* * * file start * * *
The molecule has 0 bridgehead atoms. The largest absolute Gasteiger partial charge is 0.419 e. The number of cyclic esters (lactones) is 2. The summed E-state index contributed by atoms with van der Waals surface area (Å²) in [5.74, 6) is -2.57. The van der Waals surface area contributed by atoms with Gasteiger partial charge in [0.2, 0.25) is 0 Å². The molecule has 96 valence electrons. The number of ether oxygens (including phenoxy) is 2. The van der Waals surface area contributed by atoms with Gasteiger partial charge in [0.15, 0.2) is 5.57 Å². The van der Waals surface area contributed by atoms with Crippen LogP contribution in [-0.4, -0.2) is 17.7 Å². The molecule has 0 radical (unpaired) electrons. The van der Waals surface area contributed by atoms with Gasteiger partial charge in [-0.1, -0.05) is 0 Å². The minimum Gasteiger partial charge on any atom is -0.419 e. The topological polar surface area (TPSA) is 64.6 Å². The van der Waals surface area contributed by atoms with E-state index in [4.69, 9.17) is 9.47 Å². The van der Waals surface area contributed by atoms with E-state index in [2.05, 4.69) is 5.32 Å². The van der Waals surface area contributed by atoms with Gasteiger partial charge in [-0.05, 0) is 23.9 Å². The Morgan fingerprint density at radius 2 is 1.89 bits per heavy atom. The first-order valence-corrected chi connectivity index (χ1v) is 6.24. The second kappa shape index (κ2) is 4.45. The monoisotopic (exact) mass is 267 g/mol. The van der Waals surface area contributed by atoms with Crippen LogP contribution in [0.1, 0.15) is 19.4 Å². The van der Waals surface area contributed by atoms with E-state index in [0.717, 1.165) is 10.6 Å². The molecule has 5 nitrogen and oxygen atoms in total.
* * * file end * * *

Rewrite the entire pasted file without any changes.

The molecule has 0 bridgehead atoms. The largest absolute Gasteiger partial charge is 0.419 e. The number of cyclic esters (lactones) is 2. The summed E-state index contributed by atoms with van der Waals surface area (Å²) in [5.74, 6) is -2.57. The van der Waals surface area contributed by atoms with Gasteiger partial charge in [0.2, 0.25) is 0 Å². The molecule has 96 valence electrons. The number of ether oxygens (including phenoxy) is 2. The van der Waals surface area contributed by atoms with Gasteiger partial charge in [0.15, 0.2) is 5.57 Å². The van der Waals surface area contributed by atoms with Crippen LogP contribution in [-0.4, -0.2) is 17.7 Å². The molecule has 0 radical (unpaired) electrons. The van der Waals surface area contributed by atoms with Gasteiger partial charge in [-0.1, -0.05) is 0 Å². The minimum Gasteiger partial charge on any atom is -0.419 e. The topological polar surface area (TPSA) is 64.6 Å². The van der Waals surface area contributed by atoms with E-state index in [4.69, 9.17) is 9.47 Å². The van der Waals surface area contributed by atoms with E-state index in [2.05, 4.69) is 5.32 Å². The van der Waals surface area contributed by atoms with Gasteiger partial charge in [-0.05, 0) is 23.9 Å². The Morgan fingerprint density at radius 2 is 1.89 bits per heavy atom. The first-order valence-corrected chi connectivity index (χ1v) is 6.24. The second kappa shape index (κ2) is 4.45. The monoisotopic (exact) mass is 267 g/mol. The van der Waals surface area contributed by atoms with Crippen LogP contribution in [0.1, 0.15) is 19.4 Å². The van der Waals surface area contributed by atoms with E-state index in [0.717, 1.165) is 10.6 Å². The molecule has 5 nitrogen and oxygen atoms in total.